Parenting is very much an attempt to pass on the good and acknowledge, and maybe contain, the bad. The most important lessons you teach your kids, you do as an example. In a sense, it’s very much about who I am. I want my kids to be like me — at least the good parts of me. But the X’s and O’s of reading, writing, and arithmetic come up when I play a different but related role, the role of a teacher. When we talk about who I am, and who I want them to be, it’s then that I’m being the parent.

If I’m reading things correctly, it sounds like I’m taking the right tact. I certainly dig propping the kids on my lap for a short story or two or three or four. More importantly, they seem to like it too.

by | Categories: economics, kids stuff, thoughts | 1 Comment


Jun 14, 2007

I’m really disappointed that I haven’t spent my time this year blogging, something I log as a personal failure more than anything else. I have no audience to please or satisfy. I don’t harbor any fantasies of the importance of this space. I do, however, very much use these pages as an offbeat historical record. I note the updates about the kids. I follow my old thoughts as an active reader. And, occasionally, I remember that the process of simply writing is often an exercise worth doing. I feel a bit sorry I don’t.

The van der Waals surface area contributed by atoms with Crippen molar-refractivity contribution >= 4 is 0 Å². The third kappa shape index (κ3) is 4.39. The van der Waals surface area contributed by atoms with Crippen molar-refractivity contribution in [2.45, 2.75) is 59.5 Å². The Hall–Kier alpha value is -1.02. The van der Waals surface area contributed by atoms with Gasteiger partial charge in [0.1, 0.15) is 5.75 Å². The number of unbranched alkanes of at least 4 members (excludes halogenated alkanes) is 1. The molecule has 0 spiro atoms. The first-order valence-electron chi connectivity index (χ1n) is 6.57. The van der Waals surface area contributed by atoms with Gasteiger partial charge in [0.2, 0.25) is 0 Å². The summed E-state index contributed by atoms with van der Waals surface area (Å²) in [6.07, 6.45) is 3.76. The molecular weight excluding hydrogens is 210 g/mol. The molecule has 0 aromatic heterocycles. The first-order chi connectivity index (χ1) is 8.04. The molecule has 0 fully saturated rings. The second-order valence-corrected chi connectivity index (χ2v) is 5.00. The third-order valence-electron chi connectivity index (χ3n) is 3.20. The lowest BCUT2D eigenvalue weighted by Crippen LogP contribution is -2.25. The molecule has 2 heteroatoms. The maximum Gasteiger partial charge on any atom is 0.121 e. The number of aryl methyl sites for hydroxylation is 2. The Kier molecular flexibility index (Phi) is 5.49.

My only, and unspoken, New Year’s Resolution this year was that I wanted to create. That might mean many things — the sandbox I hope to build for my two little boys or the paint I’m certain the wife hopes I finally get around to applying to the walls — but, mostly, it meant I wanted write.

I wanted to write more about gaming, a personal hobby and industry in flux. As the major players in the gaming market position their billion dollar investments, there’s commentary to be made there. I’d love to try my hand at it.

I wanted to write a bit about software and programming. An outstanding percentage of software related writing outside of Joel on Software is either boring, lacking style, or both. Some of it makes my eyes bleed. Some of it makes them close. I wonder how I’d do. Is my quirky style interesting to others? Is my quirky style interesting to me?

But mostly, I wanted to get back on track. Shake the dust off.

It’s hard to view your home page as a vacant wasteland. I’ll see if there’s something I can do about that.

by | Categories: thoughts | No Comments


Jan 2, 2007

“There are three stages of man: He believes in Santa Claus; he doesn’t believe in Santa Claus; he is Santa Claus.”

— Bob Philips

I’m looking forward to next Christmas. I really am. I can’t anything away from this past year, which was wonderful and left me feeling about as blessed as a person can be, but next year is going to be fun.

Next November, my little one will turn 3. That’s a magic age, an age where Santa becomes something more than a name you hear a lot and an outfit of strange lap. It’s the age where Christmas becomes something real and tangible. I’ll have to chase him down the steps Christmas morning, much like I did to another little boy just two years ago. It’s going to be great.